An important part of adolescence is separating from one’s parents, in a process called emancipation. Teens usually embark upon this around puberty, beginning with baby steps (driving, getting a job, developing their own opinions) and ending with the giant leap into college or on to other adult endeavors.
Although teens want to separate from you, the process itself is frightening for them. That’s why you often see your teenager taking one step forward and two steps back. Your 15-year-old daughter might be into giggling about boys and trying new makeup, while at the same time she sleeps with her stuffed animal from childhood and still wants a goodnight kiss from you.
During this process, teenagers start redefining their emotional relationship with you, moving from that of parent and child to that of parent and adult. At the same time, they’re separating from you physically. Suddenly, it seems they’re never home. They may refuse to go on family vacations, or even to go out to dinner as a family. They walk apart from you when you’re in public places, and head straight to their room when they get home. Some get after-school jobs that keep them out of the house, or start spending inordinate amounts of time at a friend’s house, perhaps even “adopting” that other family as their own.
They’re not doing this to abandon you, but to redefine their relationship with you, to move from a posture of physical dependence to physical independence. It’s a tough transition for both parent and adolescent, and, luckily, it occurs gradually, or none of us would survive it!
Emancipation takes many forms. Some teens deliberately do things they know will annoy their parents, such as skipping chores, breaking curfew, or talking back. They’re not doing these things just to be obnoxious (although it often seems that way) but, subconsciously, as a way to tear themselves away from you. This testing of the rules is their way of saying that things are changing. And with those changes, they want fewer restrictions and redefined boundaries. They want to be seen as an emerging adult, not as a child. This doesn’t mean they don’t want any rules, as we’ll see later.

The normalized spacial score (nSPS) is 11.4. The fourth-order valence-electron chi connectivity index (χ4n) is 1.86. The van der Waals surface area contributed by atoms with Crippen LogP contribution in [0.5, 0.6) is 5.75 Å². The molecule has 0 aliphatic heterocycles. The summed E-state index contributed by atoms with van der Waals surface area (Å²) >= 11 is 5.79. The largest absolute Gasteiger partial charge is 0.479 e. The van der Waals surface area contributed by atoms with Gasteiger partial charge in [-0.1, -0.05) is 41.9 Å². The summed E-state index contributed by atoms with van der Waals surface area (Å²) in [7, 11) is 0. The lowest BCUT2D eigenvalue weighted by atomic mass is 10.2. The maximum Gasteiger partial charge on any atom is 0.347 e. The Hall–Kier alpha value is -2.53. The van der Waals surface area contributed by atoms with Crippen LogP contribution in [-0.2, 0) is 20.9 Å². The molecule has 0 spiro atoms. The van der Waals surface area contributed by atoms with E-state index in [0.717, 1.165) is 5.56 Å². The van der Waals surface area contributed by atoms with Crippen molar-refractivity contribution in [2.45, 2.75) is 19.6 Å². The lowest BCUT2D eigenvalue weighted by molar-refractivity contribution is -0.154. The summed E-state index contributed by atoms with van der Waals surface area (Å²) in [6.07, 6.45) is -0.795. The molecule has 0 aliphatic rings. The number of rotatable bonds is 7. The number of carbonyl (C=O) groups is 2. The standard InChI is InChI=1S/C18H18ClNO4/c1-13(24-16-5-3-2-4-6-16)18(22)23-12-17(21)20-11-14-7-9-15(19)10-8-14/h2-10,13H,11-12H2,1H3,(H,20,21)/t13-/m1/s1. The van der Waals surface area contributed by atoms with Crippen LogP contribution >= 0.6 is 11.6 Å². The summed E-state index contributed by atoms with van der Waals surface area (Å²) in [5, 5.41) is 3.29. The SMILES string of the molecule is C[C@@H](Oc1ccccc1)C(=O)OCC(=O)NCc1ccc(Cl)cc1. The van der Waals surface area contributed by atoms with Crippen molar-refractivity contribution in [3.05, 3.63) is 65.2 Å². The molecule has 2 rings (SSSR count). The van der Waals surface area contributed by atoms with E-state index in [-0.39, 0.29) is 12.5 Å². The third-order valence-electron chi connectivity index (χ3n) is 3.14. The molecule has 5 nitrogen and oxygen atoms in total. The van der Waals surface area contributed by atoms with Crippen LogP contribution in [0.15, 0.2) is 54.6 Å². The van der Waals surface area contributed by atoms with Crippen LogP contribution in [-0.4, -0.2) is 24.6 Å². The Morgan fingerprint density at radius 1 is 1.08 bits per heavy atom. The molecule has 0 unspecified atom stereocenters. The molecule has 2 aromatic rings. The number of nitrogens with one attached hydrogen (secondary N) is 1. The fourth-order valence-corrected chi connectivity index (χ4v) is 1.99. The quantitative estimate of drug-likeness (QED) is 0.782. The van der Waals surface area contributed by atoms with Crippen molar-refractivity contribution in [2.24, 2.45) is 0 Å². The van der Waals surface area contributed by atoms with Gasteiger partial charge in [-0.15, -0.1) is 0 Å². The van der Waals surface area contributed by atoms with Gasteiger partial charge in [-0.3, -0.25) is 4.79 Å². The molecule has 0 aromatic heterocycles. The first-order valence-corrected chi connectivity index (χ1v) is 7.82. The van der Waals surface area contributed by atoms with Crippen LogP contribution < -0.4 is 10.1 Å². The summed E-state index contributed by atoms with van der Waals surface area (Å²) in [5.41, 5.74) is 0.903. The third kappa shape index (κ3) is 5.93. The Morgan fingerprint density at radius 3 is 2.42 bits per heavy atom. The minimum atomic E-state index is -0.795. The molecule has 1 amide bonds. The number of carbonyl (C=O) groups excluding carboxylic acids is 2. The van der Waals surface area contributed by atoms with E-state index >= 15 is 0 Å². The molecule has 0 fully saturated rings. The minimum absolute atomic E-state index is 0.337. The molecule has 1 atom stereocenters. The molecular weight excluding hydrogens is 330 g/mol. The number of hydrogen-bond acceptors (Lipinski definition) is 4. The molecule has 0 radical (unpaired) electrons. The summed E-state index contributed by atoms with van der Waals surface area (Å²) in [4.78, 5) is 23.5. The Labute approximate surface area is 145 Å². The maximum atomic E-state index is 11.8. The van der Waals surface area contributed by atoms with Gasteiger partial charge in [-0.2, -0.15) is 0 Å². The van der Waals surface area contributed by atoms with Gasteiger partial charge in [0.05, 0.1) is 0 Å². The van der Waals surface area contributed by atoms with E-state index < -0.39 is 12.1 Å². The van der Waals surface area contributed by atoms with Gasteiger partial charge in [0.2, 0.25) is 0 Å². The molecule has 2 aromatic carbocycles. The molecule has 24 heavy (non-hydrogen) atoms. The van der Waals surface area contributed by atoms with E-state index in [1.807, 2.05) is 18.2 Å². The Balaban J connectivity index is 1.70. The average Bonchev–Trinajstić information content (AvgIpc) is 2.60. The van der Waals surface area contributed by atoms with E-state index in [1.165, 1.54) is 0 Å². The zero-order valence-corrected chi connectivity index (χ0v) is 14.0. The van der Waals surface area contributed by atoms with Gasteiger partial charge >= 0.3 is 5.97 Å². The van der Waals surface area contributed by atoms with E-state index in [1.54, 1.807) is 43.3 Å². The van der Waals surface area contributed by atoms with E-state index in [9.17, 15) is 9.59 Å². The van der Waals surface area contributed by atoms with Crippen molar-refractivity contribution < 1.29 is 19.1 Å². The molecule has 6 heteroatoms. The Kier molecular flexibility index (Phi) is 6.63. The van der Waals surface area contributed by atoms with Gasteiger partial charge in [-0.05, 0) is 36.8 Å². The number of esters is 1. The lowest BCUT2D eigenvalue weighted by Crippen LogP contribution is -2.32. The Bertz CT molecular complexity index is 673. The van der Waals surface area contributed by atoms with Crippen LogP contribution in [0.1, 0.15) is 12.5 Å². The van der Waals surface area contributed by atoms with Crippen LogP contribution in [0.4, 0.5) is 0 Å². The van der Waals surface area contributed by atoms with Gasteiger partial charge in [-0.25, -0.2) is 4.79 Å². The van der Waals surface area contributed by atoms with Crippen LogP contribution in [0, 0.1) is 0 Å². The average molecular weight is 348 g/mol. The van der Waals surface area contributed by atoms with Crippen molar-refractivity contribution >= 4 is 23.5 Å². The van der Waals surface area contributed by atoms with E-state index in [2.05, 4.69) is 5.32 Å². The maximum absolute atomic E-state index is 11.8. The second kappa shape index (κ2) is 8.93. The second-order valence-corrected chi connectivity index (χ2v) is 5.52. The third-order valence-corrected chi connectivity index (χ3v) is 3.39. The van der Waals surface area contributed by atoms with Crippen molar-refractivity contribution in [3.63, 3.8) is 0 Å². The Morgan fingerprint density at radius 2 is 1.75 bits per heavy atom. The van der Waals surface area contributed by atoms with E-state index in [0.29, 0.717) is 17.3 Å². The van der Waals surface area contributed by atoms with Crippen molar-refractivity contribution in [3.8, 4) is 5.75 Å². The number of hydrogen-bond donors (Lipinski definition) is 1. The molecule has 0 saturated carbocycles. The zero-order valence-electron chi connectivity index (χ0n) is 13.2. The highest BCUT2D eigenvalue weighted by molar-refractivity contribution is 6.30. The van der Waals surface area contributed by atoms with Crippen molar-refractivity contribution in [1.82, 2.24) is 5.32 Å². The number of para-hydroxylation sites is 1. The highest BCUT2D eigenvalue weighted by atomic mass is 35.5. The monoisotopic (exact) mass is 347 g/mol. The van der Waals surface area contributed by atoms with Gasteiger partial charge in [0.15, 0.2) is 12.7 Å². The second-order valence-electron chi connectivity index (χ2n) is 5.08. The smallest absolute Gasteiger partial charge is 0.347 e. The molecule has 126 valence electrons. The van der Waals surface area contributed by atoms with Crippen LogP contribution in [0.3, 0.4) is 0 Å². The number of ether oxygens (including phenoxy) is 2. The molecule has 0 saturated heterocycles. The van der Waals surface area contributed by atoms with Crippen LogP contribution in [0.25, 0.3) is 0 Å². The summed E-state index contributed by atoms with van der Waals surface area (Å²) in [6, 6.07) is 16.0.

This testing is similar to the way a toddler tests boundaries. He’ll wander off just a bit from you to see what happens—always keeping you within his sight. Teenagers do the same thing. When they break curfew, they’re really saying: “How far can I go?”
When teens exhibit these “testing” behaviors, of course, we get angry. That anger puts another barrier between parent and teen, enhancing that feeling of separation. In a teenager’s mind, it’s easier to need a person less if you’re mad at them. Sometimes they even pick a fight so they can feel mad, and thus have a good reason to move away from you.
For instance, I overheard the following exchange between Bo, 13, and his mother. “I decided to go out with my friends tonight and I’ll be home around eleven-thirty,” Bo told his mother.
“Eleven-thirty! I don’t think so! Your curfew is 10 p.m.,” his mother said, shocked and angry.
“So what? It should be changed. What do you think I’m going to do? Don’t you trust me?” Bo demanded.
A huge fight ensued between the two, ending with Bo storming into his room and his mother in tears.
Bo’s assertion of his new sense of independence is typical of early adolescence. He deliberately picked a fight with his mother so he could have an arena in which to begin negotiating his independence and separation. Of course, he doesn’t recognize that he did this, for, as you’ll see below, he still lacks the sophisticated reasoning that would enable him to see the full scope and consequences of his actions.
Teenagers turn to sex for the same reasons. Sex makes them feel more grown up, more like an adult. It provides a sense of independence and freedom from parental authority. It’s a behavior parents can’t see or control, an action in which the teenager is the one in control, the one making the decisions. This provides an incredible sense of power, and provides yet another way for the teenager to physically and emotionally separate from his parents.